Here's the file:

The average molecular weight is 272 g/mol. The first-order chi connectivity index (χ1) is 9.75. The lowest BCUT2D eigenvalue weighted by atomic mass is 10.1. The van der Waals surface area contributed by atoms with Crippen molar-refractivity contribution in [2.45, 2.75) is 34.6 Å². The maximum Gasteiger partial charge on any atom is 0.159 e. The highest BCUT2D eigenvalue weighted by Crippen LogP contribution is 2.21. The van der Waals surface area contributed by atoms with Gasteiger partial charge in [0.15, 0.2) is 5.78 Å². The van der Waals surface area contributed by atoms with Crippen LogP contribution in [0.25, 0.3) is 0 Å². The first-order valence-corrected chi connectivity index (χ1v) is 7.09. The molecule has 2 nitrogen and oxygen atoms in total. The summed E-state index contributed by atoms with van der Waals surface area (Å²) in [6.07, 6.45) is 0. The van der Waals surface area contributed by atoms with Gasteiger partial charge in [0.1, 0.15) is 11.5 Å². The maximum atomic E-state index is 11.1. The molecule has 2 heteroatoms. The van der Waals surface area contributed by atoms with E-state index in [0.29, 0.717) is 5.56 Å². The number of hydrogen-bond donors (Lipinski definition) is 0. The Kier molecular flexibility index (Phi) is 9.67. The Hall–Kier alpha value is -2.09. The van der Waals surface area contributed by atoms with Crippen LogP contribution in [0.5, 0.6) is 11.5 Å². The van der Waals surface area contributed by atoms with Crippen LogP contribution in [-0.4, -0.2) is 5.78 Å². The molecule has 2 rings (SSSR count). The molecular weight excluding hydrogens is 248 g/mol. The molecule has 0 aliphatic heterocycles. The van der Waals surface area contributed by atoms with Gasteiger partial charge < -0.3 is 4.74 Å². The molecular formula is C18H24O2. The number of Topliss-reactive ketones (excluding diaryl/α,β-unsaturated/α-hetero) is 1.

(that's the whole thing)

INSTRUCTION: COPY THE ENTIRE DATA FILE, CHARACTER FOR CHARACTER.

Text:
The average molecular weight is 272 g/mol. The first-order chi connectivity index (χ1) is 9.75. The lowest BCUT2D eigenvalue weighted by atomic mass is 10.1. The van der Waals surface area contributed by atoms with Crippen molar-refractivity contribution in [2.45, 2.75) is 34.6 Å². The maximum Gasteiger partial charge on any atom is 0.159 e. The highest BCUT2D eigenvalue weighted by Crippen LogP contribution is 2.21. The van der Waals surface area contributed by atoms with Gasteiger partial charge in [0.15, 0.2) is 5.78 Å². The van der Waals surface area contributed by atoms with Crippen LogP contribution in [0.25, 0.3) is 0 Å². The first-order valence-corrected chi connectivity index (χ1v) is 7.09. The molecule has 2 nitrogen and oxygen atoms in total. The summed E-state index contributed by atoms with van der Waals surface area (Å²) in [6.07, 6.45) is 0. The van der Waals surface area contributed by atoms with Gasteiger partial charge in [0.1, 0.15) is 11.5 Å². The maximum atomic E-state index is 11.1. The molecule has 2 heteroatoms. The van der Waals surface area contributed by atoms with E-state index in [0.29, 0.717) is 5.56 Å². The number of hydrogen-bond donors (Lipinski definition) is 0. The Kier molecular flexibility index (Phi) is 9.67. The Hall–Kier alpha value is -2.09. The van der Waals surface area contributed by atoms with Crippen LogP contribution in [0.5, 0.6) is 11.5 Å². The van der Waals surface area contributed by atoms with Crippen LogP contribution in [-0.4, -0.2) is 5.78 Å². The molecule has 2 rings (SSSR count). The molecular weight excluding hydrogens is 248 g/mol. The molecule has 0 aliphatic heterocycles. The van der Waals surface area contributed by atoms with Gasteiger partial charge < -0.3 is 4.74 Å². The molecular formula is C18H24O2. The number of Topliss-reactive ketones (excluding diaryl/α,β-unsaturated/α-hetero) is 1.